A report in today’s Guardian tells us that “the use of antidepressants has risen by more than a quarter in England in just three years”, and goes on to give a financial calculation of the impact of depression:
Depression is also costing the economy nearly £11bn a year in lost earnings, NHS care and drug prescriptions. Research by the House of Commons found the cost to the NHS of treating the illness is more than £520m a year. People who are unable to work due to depression lose £8.97bn of potential earnings a year, while the loss of earnings from suicide is put at £1.47bn.
Someone on Twitter commented on this research:
It occurred to me that what would really be harsh would be to offset against that the financial savings of suicide (reduced healthcare and pension costs, for example). But if we’re making a cool, dispassionate assessment of the financial costs of suicide, why shouldn’t that be taken into account?
But of course, that would be more than harsh: it would be obscene. Which shows that the real problem is trying to calculate a figure for the “cost to the economy” of depression and suicide in the first place. It reflects and reinforces the commodification of social and political issues, in which a problem only becomes politically visible once it is expressed in terms of its “cost to the economy” (preferably ending in the word “billion” or, increasingly, “trillion”).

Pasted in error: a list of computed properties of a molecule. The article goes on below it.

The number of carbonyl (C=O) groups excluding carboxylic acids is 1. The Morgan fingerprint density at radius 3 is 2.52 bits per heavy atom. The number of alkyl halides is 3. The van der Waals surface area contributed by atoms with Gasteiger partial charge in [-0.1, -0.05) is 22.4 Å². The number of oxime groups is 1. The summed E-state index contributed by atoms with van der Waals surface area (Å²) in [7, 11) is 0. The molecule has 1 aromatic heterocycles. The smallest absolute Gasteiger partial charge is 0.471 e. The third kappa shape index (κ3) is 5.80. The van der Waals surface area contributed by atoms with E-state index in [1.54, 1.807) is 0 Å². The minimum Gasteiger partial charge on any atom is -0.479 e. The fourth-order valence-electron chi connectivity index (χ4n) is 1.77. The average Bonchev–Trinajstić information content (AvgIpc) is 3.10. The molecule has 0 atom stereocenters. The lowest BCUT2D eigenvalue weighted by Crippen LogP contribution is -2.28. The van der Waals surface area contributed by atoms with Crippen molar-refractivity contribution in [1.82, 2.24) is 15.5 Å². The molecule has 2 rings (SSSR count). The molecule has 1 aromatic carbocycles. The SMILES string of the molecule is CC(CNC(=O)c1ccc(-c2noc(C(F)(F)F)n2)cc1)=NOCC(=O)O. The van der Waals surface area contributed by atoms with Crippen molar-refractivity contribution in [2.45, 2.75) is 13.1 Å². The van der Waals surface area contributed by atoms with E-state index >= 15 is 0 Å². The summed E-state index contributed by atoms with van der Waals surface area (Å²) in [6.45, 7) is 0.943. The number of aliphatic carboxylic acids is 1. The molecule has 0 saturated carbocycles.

This has some unfortunate consequences: for example, the way in which chronic illness and disability have come to be seen, on a political level, principally in terms of their “cost to the taxpayer” – so that the solution is to reduce that cost by any means necessary, through the removal or reduction of social security benefits, with the human consequences seen as merely incidental; “anecdotal” evidence unworthy of political consideration.